00:03:23:10 – 00:03:49:13
DeAngela Burns-Wallace
And so our investments over time, particularly over the last few years in education and entrepreneurship in this region and also around the world has really been about how do we help ensure that more people have access to opportunities that allowed them to have that control over their own economic future through that sitting at the helm of the organization?

00:03:49:18 – 00:04:42:17
DeAngela Burns-Wallace
It means that particularly right now, that it’s about us being in line with the communities that we serve, that we’re able to understand and match those needs of that community with the investments that we have with the research and the learning that we do with the convenings that we host and that we bring into various conversations. So my role on a day to day is to listen, is to learn, is to ensure that we are in collaboration, in partnership, in community, to be able to help those that need that access, need to be able to access those opportunities that historically there have been barriers to equitable access.

00:04:42:19 – 00:05:19:16
Ruth Baum Bigus
Gosh, I think back, you know, 1966 when Mr. Kay started this journey, and you would think by now we would made these great strides and great leaps, which we have to some extent, but still so much work to be done. What can you share at this point? What is the state of the Kauffman Foundation and under your leadership, what kind of priorities focus points are out there for you?

00:05:19:18 – 00:05:49:03
DeAngela Burns-Wallace
So I would say that we but also around the nation, in conversations around access and opportunity and economic prosperity, I don’t see that going away for us. I think it is part of the priorities. If we think back to Mr. Kay and the work that he wanted to happen around the country, he said in some of his remarks that we would find solutions to tough issues here in Kansas City and to be a model for the nation.

00:05:49:05 – 00:06:18:24
DeAngela Burns-Wallace
And we continue to work with our community partners, whether it is peers, funders, nonprofit organizations, those on the, you know, the civic side, our our public sector partners, educational partners to understand the circumstances and issues in our community and then again, to solution around them. Right now, that’s a part of the work that we’re doing. We are in as many organizations go through when you change leadership, a strategic planning phase.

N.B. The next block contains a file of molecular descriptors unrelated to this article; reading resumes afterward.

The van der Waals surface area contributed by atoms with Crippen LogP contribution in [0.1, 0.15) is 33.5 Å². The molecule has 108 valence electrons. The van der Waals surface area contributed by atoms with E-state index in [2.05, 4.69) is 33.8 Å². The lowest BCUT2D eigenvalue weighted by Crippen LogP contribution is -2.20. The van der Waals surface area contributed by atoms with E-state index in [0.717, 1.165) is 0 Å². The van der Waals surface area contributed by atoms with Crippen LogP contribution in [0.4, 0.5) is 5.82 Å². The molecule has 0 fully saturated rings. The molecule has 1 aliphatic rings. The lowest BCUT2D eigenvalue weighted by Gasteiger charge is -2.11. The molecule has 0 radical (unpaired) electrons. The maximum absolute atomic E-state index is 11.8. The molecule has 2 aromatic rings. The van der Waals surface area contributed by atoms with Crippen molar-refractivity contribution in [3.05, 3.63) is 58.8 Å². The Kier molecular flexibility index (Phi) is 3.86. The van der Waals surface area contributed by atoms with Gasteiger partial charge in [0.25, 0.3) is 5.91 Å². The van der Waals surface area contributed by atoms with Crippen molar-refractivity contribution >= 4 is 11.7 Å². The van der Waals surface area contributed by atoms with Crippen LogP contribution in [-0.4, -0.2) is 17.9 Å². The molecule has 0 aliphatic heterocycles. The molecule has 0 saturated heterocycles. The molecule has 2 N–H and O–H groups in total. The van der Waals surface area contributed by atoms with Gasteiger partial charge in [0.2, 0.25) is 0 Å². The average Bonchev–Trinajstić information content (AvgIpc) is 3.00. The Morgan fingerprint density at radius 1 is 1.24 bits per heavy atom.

00:06:19:01 – 00:06:39:09
DeAngela Burns-Wallace
And so like any other leadership change, when you have that, it actually creates an opportunity for you to refine the work. And for us, we have a beautiful legacy of the investment in the work that we’ve done in and around the community and around the nation. And in this moment, it allows us to better understand that legacy and its impact.

00:06:39:11 – 00:07:05:08
DeAngela Burns-Wallace
It allows us to kind of stand on that legacy. But the beauty of, you know, doing strategic planning for your organization is that you don’t have to be constrained by that legacy. It informs it helps you think about. But our work and thinking about what does this work need to evolve into in the next 5 to 7 years to continue to meet the needs of the communities that we serve?

00:07:05:10 – 00:07:16:02
DeAngela Burns-Wallace
That for us in this moment is what strategic planning is all about, and it allows us to refine our funding priorities coming out of this work.

00:07:16:04 – 00:07:19:15
Ruth Baum Bigus
Where are you in that process?

00:07:19:17 – 00:07:41:24
DeAngela Burns-Wallace
So we are kind of chugging along. What I will say is, is that we are close. Our hope is that as we move through our strategic planning, that we are able in the near future to talk about what those priorities are. And again, we are grounded in education and entrepreneurship in the work that we have invested in over the last few years.

00:07:42:03 – 00:08:06:13
DeAngela Burns-Wallace
And we know that that will continue to be a part of that of the work that we do going forward. But the question is, what does that work look like from a future lens, not kind of a backwards lens. So we are just kind of thinking about our own horizon of in that this spring we’re in a place in space where we will be able to talk about what those strategic priorities are going forward.

00:08:06:15 – 00:08:17:05
DeAngela Burns-Wallace